UAB transfers Collin Lisa and Jordan Collier look to make UB their new home
Coming out of high school, Jordan Collier and Collin Lisa thought they were going to be a part of the “UAB football movement” – a group of recruits looking to bring the University of Alabama at Birmingham program to prominence. They both signed letters of intent and expected to have long, productive careers as members of the Blazers in Conference USA.
Or so they thought.
The Blazers became the first major football program since Pacific in 1995 to close its doors. The school was losing money in fielding the football team, losing $17.5 million in 2012-13, according to CBS Sports.
“I was hurt,” Collier, shaking his head when asked about the UAB program folding, said. “I was just hurt.”
After losing their team – which they had once dreamed of bringing to prominence – Lisa and Collier found a new home 906 miles from Birmingham: Buffalo.
Despite the fact UAB announced this summer it would bring back its football team around 2017, Lisa and Collier are now members of the Buffalo football team and are finding ways to make their new team successful.
No one was more hurt at the prospects of not playing football at UAB than Lisa.
“It was sad because you could really feel that we were part of a group that changed it there,” Lisa said. “I know the group of guys I came in with really wanted to win. It became night and day from what it was the year before we got there.”
Lisa came out of Georgia as a prized high school recruit. He was listed as a top-75 prospect by the Atlanta Journal Constitution and was named team MVP after racking up 51 catches for 992 yards and nine touchdowns as a senior at Chattahoochee High.
Lisa received several offers from schools as came out of high school – even Buffalo – but he decided on UAB. Even after a coaching change at UAB, Lisa chose to accept the team’s scholarship offer.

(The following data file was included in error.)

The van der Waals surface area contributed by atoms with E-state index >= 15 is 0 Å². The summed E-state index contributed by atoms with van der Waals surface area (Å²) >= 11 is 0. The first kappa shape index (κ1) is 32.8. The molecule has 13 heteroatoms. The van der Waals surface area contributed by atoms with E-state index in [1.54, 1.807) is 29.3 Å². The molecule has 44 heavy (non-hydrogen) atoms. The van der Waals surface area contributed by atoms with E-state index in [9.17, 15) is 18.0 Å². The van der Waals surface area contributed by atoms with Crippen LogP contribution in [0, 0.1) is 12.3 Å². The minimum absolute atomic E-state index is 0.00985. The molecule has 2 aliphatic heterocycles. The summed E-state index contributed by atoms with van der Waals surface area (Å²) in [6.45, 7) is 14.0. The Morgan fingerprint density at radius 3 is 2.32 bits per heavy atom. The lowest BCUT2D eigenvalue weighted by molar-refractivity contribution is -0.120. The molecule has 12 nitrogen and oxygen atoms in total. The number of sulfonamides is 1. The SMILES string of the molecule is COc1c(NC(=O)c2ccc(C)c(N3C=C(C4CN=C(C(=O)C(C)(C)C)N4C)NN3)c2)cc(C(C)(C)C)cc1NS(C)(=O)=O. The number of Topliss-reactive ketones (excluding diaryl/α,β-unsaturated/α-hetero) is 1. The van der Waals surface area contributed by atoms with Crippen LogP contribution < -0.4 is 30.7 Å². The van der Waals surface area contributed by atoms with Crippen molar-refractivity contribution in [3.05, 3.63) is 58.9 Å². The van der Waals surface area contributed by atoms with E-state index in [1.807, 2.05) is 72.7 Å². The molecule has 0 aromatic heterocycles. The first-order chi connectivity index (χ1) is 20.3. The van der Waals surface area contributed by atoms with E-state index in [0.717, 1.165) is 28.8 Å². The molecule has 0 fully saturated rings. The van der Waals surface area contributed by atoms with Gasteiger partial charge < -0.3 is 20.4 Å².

“I held on to that UAB offer for a while,” Lisa said. “I was originally committed to the old staff but once that staff left I was thinking about not going, but I had such a good relationship with the guys so it just felt like home to me.”
Collier has been playing the game since he was 7 or 8 years old. He says his whole family is football orientated and lives to love football.
In his senior season of high school, Collier finished as a 2013 First Team AllRegional selection and a Georgia Class 6A First Team AllState player. His play on the field earned him recognition throughout the state and programs such as Florida State, Duke and Vanderbilt were all vying for his services.
After careful decision making, Collier decided to continue his football career at UAB, looking to make his mark at the same school that produced NFL first round picks Roddy White and Bryan Thomas.
“UAB just felt like home,” Collier said. “As soon as I got there, I was excited. The coaches, the players, the fans, they loved the game. They wanted to see the program go to new heights and I wanted to be a part of it. I couldn’t wait to lineup for them after I committed.”
But Collier’s UAB career was all for naught.
After taking a redshirt season with the Blazers, the program closed its doors and Collier was back on the recruiting trail, ten months after committing to a place he found to be “home.” He didn’t even play a single snap for the Blazers.
Unlike Lisa, Buffalo didn’t recruit Collier out of high school. And yet, he already had a connection on the roster waiting for him as he made the trip to visit.